Arab World: The killing grounds of Idlib
Reports of summary executions in the rebellious north highlight the West’s impotence in handling the Syria crisis.
Syrian soldiers near Damascus Photo: REUTERS
Human Rights Watch released this week a report that offers a devastating picture
of the activities of the Syrian regime in suppressing the revolt underway
The report also stands as an indictment of the impotency of
Western and international policy vis a vis the regime.
The HRW document
details the actions of the Syrian 76th Brigade, which forms part of the 4th
Armored Division in the Idlib governate in northwest Syria, in the days leading
up to the “cease-fire” that supposedly came on April 10th. It reveals a regime
determined to crush dissent by all means deemed necessary in the time available
to it. The picture that emerges is one of a country in the midst of a civil war,
albeit one in which the two participant sides are grossly mismatched.
February, the Assad regime began a sustained counter-attack against areas of
support for the revolution against it. The brutal pacification of Homs was the
first phase of this counter-revolution. The regime then turned its attention
toward the rebellious Idlib province.
As United Nations Special Envoy
Kofi Annan quibbled with the Assad regime over the precise terms of the
cease-fire, the 76th Brigade moved from town to town in Idlib, leaving a trail
of destruction in its wake.
The HRW report shows how 95 civilians died
and hundreds were wounded in the period between March 22 and April 6, as Syrian
armor and infantry swept methodically through the towns of Sarmin, Saraqeb,
Taftanaz, Hazano and Kelly. These areas had hitherto been precariously
controlled by disparate elements of the rebel Free Syrian Army and civilian
Of those killed, the report suggests that 35 were
the victims of summary execution by the army or by the Alawi Shabiha
paramilitaries who followed it into the towns.
The methods used by the
regime forces were the same as those witnessed by the world in Homs. But because
of the terrorizing of Western journalists who remained in Homs, no one was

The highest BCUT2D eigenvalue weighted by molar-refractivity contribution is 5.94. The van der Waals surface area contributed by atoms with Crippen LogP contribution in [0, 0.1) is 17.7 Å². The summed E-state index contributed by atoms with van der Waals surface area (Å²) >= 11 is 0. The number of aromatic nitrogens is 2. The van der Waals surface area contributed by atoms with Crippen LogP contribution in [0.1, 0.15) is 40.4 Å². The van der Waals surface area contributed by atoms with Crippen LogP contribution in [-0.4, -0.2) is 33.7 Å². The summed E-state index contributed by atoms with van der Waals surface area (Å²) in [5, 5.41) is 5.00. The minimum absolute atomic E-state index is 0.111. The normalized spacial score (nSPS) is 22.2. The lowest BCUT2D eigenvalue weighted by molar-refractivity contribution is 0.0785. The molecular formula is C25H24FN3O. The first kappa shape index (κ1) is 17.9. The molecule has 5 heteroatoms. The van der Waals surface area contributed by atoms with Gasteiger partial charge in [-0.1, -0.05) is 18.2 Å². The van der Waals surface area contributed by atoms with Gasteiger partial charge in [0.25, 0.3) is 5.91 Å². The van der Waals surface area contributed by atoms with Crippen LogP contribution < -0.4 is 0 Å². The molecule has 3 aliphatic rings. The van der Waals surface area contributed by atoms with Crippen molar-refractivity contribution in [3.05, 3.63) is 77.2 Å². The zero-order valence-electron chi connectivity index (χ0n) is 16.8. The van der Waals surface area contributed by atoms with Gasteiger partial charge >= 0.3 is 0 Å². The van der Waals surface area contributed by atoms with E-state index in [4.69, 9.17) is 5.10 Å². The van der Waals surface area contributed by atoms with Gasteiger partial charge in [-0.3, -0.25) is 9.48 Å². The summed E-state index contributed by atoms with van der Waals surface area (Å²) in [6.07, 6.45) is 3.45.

present in Idlib to convey the reality of what was happening in real
In line with the Homs precedent, the towns targeted were first
softened up by sustained artillery fire.
Once this phase was completed,
infantry and armor entered the area, accompanied by operatives of Syrian
Military Intelligence and supported by helicopters.
In some areas, Free
Syrian Army forces put up sustained and determined resistance. In others, the
rebels conducted orderly, rapid retreats, aware of their inability to
successfully hold back armor and artillery.
But in either case, the
result was the same. The civilians of these restive Idlib towns were, after a
short interlude, left alone and defenseless before the forces of the
At this point, the process of summary executions, random arrests
and terrorizing of civilians began.
The government assault was not
characterized by blind rage. Rather, a methodical approach was adopted in which
approximately three days were allocated for the pacification of each town.
Sarmeen was the first to be targeted, beginning on March 22. Operations in
Kelly, the last area to be reduced, were neatly completed by April 6. Taftanaz,
the subject of the regime’s attention between April 2 and 4, was the main site
of mass executions.
In the dry legalese of the HRW report, “The fighting
in Idlib appeared to reach the level of an armed conflict under international
law, given the intensity of the fighting and the level of organization on both
sides. This would mean that international humanitarian law (the law of armed